"TIME OFF" (alternately titled "After" on the Imdb.com website) is one of the earliest works of Eytan Fox (later came "Yossi & Jagger" and "Walk on Water"). For many gays, or those so interested, "TO" may be one of the most satisfying short films on the disc. It's the story of an Israeli Army unit in training and on short leave, of it's lieutenant leader and, particularly, one of its young soldiers. Yonatan (Jonathan?), impressively played by actor, Hanoch Reim, is in the final stages of realizing who he is, sexually, and it is absolutely amazing to watch his reactions and growing response to the handsome young unit commander, a part also well-played by Gil Frank.
While many sections of this short, 45 minute film are slow going (unit training interactions and the fun "behavings" of young soldiers on a short leave in Jerusalem), it is when the film concentrates on Yonatan, especially during time spent in a city park, that we get most drawn in. A scene in the park men's restroom is almost palpable and one of the most arousing I've witnessed. Hanoch Reim gives us "a study in pure longing." The response he creates leaves no doubt in our minds as to just where he wants to be, what he wants to be doing...and with whom. (How CAN one do that, with just eyes, facial expression and the very slightest of head movements?)
It is rather surprising that, with one exception, young Reim doesn't seem to have gone on to later film performances in the succeeding 15 years. Frank, on the other hand, has kept somewhat busy, particularly in Israeli TV. But in this film, precursor to "Yossi & Jagger," at least Reim has left us with a most indelible performance.
PS: The last two lines of spoken dialog and a half-smile of realization will tell you everything you need to know."
Not as good as previous in the series...
M. FISHER | DURAL, NSW Australia | 07/18/2006
(3 out of 5 stars)
"I was glad to see a new volume in the 'Boys Life' series and looked forward to it's continuence of quality gay shorts. However Volume 5 has let me down slightly. 'DARE' provides us with another oppotunity to relive those exciting young feelings we experienced at school, however it just falls short of delivering. 'Time Off' (from the maker of the feature film 'Yossi & Jagger') gets bogged down with dialogue and doesn't let the story develope on it's own merrits dispite it's lenghthy 45min running time. However, 'Fishbelly White' is indeed mysterious and disturbing at the same time. The saving grace of this set, and well worth the purchase price, is 'Late Summer'. Here we are dragged immediately into the life of a young boy whose Father has just died & how he spends his summer with his cousin. Truly a case of love & love lost, the ending will effect you long after your viewing. So 3 out of 5. Buy it if your collecting the series, if only for 'Last Summer', great stuff."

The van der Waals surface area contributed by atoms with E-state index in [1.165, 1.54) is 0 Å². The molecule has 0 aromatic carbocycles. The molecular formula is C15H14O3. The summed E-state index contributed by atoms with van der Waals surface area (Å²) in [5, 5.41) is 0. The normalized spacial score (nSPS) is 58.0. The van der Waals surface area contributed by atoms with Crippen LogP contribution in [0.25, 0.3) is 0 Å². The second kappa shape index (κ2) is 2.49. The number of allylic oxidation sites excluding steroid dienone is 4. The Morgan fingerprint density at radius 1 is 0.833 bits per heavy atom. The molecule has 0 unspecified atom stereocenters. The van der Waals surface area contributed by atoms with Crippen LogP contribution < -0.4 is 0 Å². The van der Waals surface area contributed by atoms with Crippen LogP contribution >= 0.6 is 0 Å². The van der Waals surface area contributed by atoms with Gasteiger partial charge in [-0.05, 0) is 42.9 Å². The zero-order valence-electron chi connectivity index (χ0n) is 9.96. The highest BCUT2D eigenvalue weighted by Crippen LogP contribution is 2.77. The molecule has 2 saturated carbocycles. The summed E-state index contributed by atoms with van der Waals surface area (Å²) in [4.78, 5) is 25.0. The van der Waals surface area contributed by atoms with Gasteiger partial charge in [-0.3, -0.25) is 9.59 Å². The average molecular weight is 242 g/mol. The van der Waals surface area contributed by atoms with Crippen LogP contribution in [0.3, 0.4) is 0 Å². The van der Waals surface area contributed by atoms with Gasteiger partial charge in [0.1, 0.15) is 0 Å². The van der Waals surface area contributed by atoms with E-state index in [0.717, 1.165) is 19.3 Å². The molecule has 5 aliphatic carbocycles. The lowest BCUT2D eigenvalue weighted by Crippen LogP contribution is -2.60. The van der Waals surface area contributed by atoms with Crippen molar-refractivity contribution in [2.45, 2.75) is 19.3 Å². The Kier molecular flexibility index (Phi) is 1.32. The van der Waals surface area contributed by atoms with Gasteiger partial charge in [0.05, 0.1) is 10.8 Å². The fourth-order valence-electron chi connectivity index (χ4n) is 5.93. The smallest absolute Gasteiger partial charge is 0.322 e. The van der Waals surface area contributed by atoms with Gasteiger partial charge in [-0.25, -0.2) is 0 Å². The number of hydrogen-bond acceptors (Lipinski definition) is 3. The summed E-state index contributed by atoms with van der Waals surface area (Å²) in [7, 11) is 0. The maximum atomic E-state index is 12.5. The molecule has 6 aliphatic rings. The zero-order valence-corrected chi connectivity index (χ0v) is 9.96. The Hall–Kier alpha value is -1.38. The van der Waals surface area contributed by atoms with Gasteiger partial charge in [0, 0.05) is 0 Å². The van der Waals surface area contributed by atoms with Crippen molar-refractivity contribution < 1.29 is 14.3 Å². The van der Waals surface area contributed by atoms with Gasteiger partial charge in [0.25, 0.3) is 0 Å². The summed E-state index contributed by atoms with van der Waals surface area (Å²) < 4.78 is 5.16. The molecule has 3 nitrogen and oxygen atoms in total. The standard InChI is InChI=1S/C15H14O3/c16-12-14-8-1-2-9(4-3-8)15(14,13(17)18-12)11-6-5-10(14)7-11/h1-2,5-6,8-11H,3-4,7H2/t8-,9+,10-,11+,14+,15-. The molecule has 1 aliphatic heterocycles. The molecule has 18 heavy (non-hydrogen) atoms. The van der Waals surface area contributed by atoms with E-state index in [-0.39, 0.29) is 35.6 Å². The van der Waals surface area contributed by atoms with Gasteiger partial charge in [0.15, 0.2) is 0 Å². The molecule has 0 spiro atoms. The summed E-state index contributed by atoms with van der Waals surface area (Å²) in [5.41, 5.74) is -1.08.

Rolando A. Perez | Los Angeles, CA USA | 07/08/2007
(5 out of 5 stars)
"This movie is about 4 short film stories. I give this movie 5 stars for the first story "Dare."
Dare is one the best coming out stories I have ever seen. It is sweet, well crafted with gorgeous actors. The story is set in rich suburbia, in a high school. Ben (light boy) has a crush on Johnny, all American, good looking, popular, stud of campus. Ben is an introverted nerd, no friends (except for one girl, Alexa). I am so glad that a director depicts the lonely school nerd as a beautiful guy, and not corky, skinny guy with big rimmed glasses. The movie starts with a high school play, Johnny and Alexa, being the main players of "A Street Car Named Desire." Ben as the operator of the stage lights (where he got his name "light boy" from Johnny). Johnny keeps forgetting his lines. Alexa gets pissed at him causing Johnny to get stranded at school after hours. Ben seizes the opportunity to offer a ride to Johnny (he has no idea that this chance gives him the greatest opportunity of his life). A beautiful rich home equipped with swimming pool, a frustrated Johnny, an open champagne bottle, a swim by both boys, a dare by Ben to Johnny. And pretty much things get out of hand revealing both boy's vulnerabilities. The ending scene pretty much says it all (sorry you got to see the movie).
The message of the film. Things are not alway what they seem to appear.
This delicious coming out story,is a gay man's dream (most people would think is a fantasy, but who knows, this may be happening across campuses in the country). Both actors are great. Adam Fleming is gorgeous. Michael Cassidy (I am not sure is a member of the Cassidy clan)has a smile to light up a town. There is a website for the movie but I have not being able to find out much about Adam Sulky, the director and producer. There seems to be a full length feature in the works but nothing will top this great short film."